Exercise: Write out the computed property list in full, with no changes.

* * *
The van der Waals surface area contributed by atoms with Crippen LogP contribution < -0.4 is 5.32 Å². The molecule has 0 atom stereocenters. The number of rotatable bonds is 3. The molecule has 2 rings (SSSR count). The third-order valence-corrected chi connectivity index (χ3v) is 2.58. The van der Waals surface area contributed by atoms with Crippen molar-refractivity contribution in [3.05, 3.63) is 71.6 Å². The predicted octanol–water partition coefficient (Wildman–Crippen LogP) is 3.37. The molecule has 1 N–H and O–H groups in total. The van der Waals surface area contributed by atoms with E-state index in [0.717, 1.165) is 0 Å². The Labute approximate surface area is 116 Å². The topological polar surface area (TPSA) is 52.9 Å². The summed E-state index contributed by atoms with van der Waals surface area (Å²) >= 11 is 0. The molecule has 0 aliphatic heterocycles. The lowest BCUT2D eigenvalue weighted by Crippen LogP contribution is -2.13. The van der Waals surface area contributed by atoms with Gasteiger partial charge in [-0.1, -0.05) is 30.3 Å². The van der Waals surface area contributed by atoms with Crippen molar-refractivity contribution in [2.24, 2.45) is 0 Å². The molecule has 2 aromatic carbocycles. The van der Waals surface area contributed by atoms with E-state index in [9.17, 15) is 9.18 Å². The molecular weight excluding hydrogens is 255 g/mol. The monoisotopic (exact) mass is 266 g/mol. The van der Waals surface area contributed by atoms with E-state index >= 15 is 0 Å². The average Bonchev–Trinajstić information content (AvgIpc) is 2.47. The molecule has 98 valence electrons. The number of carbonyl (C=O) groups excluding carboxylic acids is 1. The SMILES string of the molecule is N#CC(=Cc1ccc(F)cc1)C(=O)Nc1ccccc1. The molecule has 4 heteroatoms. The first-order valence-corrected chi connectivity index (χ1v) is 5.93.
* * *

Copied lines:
The van der Waals surface area contributed by atoms with Crippen LogP contribution < -0.4 is 5.32 Å². The molecule has 0 atom stereocenters. The number of rotatable bonds is 3. The molecule has 2 rings (SSSR count). The third-order valence-corrected chi connectivity index (χ3v) is 2.58. The van der Waals surface area contributed by atoms with Crippen molar-refractivity contribution in [3.05, 3.63) is 71.6 Å². The predicted octanol–water partition coefficient (Wildman–Crippen LogP) is 3.37. The molecule has 1 N–H and O–H groups in total. The van der Waals surface area contributed by atoms with E-state index in [0.717, 1.165) is 0 Å². The Labute approximate surface area is 116 Å². The topological polar surface area (TPSA) is 52.9 Å². The summed E-state index contributed by atoms with van der Waals surface area (Å²) >= 11 is 0. The molecule has 0 aliphatic heterocycles. The lowest BCUT2D eigenvalue weighted by Crippen LogP contribution is -2.13. The van der Waals surface area contributed by atoms with Gasteiger partial charge in [-0.1, -0.05) is 30.3 Å². The van der Waals surface area contributed by atoms with Crippen molar-refractivity contribution in [2.24, 2.45) is 0 Å². The molecule has 2 aromatic carbocycles. The van der Waals surface area contributed by atoms with E-state index in [9.17, 15) is 9.18 Å². The molecular weight excluding hydrogens is 255 g/mol. The monoisotopic (exact) mass is 266 g/mol. The van der Waals surface area contributed by atoms with E-state index >= 15 is 0 Å². The average Bonchev–Trinajstić information content (AvgIpc) is 2.47. The molecule has 98 valence electrons. The number of carbonyl (C=O) groups excluding carboxylic acids is 1. The SMILES string of the molecule is N#CC(=Cc1ccc(F)cc1)C(=O)Nc1ccccc1. The molecule has 4 heteroatoms. The first-order valence-corrected chi connectivity index (χ1v) is 5.93.